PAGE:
The Holdovers

The filmmakers have apparently said this is not a Christmas film, but the key art and setting certainly augur toward annual viewing. Neither “It’s a Wonderful Life” nor “Die Hard” set out to become Christmas classics, but viewership certainly increases for each film every December.

“Holdovers” reunites director Alexander Payne and Paul Giamatti since 2004 when they first exploded working together in “Sideways.” Giamatti of course has garnered myriad followers while playing characters as diverse as John Adams and Chuck Rhoades in “Billions.”

Here Giamatti plays Paul Hunham, a schlubby professor at Barton Academy, a New England boarding school. The title of the film refers to students unable for whatever reason to head home for Christmas. Hunham is giving the assignment of looking after this small island of misfit boys. No one wants to be there, especially the beleaguered school cook played wonderfully by Da’Vine Joy Randolph. As all the other students scurry to make their escape for the holidays, the holdovers face the grim reality that their break will be overseen by Hunham, who intends to continue the strict academic rigor to which they’ve become all-too-familiar.

As also evident from the key art, the story really involves three characters, Hunham, the cook and the remaining holdover Angus Tully. The only student for the bulk of the film is portrayed in a standard stand out performance by Dominic Sessa. The sparring between professor and student results in a grudging mutual respect. Hunham once attended Barton and no doubt underwent an even more intense curriculum and lifestyle as a student. Now in the early 1970s as a professor at Barton, Hunham clearly believes that his students deserve much of the same.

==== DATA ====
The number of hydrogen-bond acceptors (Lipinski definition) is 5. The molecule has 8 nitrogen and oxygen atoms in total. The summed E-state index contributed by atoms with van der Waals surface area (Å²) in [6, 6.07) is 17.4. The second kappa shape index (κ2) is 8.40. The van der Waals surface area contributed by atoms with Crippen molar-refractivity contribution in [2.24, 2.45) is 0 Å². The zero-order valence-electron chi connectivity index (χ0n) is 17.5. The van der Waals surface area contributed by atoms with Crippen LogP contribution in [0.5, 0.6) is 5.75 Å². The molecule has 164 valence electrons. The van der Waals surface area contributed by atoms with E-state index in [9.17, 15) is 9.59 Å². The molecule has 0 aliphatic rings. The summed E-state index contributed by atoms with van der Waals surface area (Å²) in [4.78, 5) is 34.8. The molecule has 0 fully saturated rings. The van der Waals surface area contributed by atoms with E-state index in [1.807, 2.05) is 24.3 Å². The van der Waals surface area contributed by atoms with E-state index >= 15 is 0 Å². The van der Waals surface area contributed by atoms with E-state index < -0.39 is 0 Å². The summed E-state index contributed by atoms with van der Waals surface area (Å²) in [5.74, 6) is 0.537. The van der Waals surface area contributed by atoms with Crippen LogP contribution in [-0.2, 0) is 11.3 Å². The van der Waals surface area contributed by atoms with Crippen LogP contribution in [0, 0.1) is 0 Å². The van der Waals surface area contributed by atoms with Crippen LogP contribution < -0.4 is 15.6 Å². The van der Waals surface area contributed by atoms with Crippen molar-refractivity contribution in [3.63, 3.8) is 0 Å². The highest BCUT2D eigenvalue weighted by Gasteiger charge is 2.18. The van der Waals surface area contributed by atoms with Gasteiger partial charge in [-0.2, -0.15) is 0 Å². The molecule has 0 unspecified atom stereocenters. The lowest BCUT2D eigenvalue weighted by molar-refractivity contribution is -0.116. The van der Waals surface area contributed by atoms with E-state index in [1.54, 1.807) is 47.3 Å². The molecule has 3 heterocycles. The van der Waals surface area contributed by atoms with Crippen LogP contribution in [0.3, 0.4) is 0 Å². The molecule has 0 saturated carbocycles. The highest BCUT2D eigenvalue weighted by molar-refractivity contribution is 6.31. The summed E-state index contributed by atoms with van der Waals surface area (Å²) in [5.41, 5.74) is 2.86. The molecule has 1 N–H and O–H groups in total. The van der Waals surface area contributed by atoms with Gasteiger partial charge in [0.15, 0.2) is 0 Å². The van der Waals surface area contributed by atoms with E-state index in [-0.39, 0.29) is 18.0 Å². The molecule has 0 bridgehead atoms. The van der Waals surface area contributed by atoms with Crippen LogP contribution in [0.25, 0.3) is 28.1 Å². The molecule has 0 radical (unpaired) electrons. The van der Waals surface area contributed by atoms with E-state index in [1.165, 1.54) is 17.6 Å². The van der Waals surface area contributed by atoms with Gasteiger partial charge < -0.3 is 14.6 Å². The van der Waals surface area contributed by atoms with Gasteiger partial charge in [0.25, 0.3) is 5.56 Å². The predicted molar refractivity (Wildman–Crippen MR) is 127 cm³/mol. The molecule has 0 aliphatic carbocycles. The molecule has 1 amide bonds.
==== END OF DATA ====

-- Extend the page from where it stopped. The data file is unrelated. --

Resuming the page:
With the script by newcomer David Hemingson, this is a very enjoyable film with sufficient comedic and dramatic elements.

It remains to be seen if it will be viewed again next year by the many satisfied viewers from this year.


Brad Auerbach has been a journalist and editor covering the media, entertainment, travel and technology scene for many years. He has written for Forbes, Time Out London, SPIN, Village Voice, LA Weekly and early in his career won a New York State College Journalism Award.